Most of the countries of the Third World are crippled by debt repayments, by “structural adjustment programs”, and by the opening up of their economies more and more to imperialist penetration, notably through the GATT agreements. Any idea that those countries are in the process of catching up with the advanced capitalist countries is contrary to the truth. In fact the gap is constantly widening between the advanced capitalist countries and most of the rest of the world.
In 1900, the ratio of the richest country in the world to the poorest country in the world was one to eight, that is, the richest country in the world was eight times richer than the poorest country in the world. In 1987 the richest country in the world was 130 times richer than the poorest country. This also illustrates that what was historically progressive under capitalism, that is, the creation of a world market and the incorporation of all the countries of the world into this market, is going into reverse and that there are more and more countries whose relation to the world market is extremely marginal.
As Tony said in his introduction, this is leading to growing development of an anti-imperialist sentiment. What Peter said about Pakistan and about the peasants in the South Punjab was very interesting. And these peasants weren’t just saying in a general way: “down with imperialism” or even “down with US imperialism” or something like that. They were saying “down with the IMF, down with the World Bank”. And they were absolutely right, because the IMF, the World Bank and the World Trade Organizations are increasingly the instruments through which the imperialist countries maintain their domination over the countries of the Third World.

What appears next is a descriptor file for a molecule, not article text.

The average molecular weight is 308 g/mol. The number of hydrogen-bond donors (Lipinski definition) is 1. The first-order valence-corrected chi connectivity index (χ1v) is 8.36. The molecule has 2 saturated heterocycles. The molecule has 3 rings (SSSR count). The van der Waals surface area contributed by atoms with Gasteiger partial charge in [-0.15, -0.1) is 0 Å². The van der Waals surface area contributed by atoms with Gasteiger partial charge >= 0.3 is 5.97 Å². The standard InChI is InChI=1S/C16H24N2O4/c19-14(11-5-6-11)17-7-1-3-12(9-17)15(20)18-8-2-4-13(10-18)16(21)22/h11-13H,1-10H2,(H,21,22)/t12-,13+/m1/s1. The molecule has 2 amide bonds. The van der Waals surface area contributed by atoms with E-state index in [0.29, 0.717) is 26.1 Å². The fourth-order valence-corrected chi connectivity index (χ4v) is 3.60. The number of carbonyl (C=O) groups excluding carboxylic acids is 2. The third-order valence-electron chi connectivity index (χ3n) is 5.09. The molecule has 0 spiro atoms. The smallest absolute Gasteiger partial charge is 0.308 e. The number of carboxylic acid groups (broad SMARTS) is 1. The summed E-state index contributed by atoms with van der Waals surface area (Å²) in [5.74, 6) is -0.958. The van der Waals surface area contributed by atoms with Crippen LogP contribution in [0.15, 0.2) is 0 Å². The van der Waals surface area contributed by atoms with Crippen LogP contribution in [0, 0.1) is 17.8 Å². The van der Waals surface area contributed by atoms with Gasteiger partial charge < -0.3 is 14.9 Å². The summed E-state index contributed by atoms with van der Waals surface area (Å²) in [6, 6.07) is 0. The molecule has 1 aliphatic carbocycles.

What the Swedish comrade said in his intervention is true. The situation in the Third World is such that there is no end to the perspective of continual conflict, wars and repressive regimes. And therefore, whatever repressive legislation is adopted, whatever racist immigration laws there are, however high the wall they attempt to build, for example, around Europe, that will not stop immigrants from those countries trying to come into the advanced capitalist countries. And the CWI has to fight for the right of those immigrants to have work and residence permits, to have civic rights and social security, not to be used as a source of cheap labor with no rights and in constant danger of deportation.
It is no accident that most of our sections in Europe are involved, or have been involved, in campaigns against racist immigration laws and particularly in defense of the right of asylum which has systematically come under attack in the whole of Europe.
The fifth question that needs to be taken up is the question of relocation. This is a phenomenon which exists but which has been enormously exaggerated from an ideological/political point of view by the ruling class and by the reformists. To say to workers in Europe that their jobs are under threat because of workers in low-wage economies in South East Asia is not only a way of seeking to divide the working class: it is also to a very large extent untrue.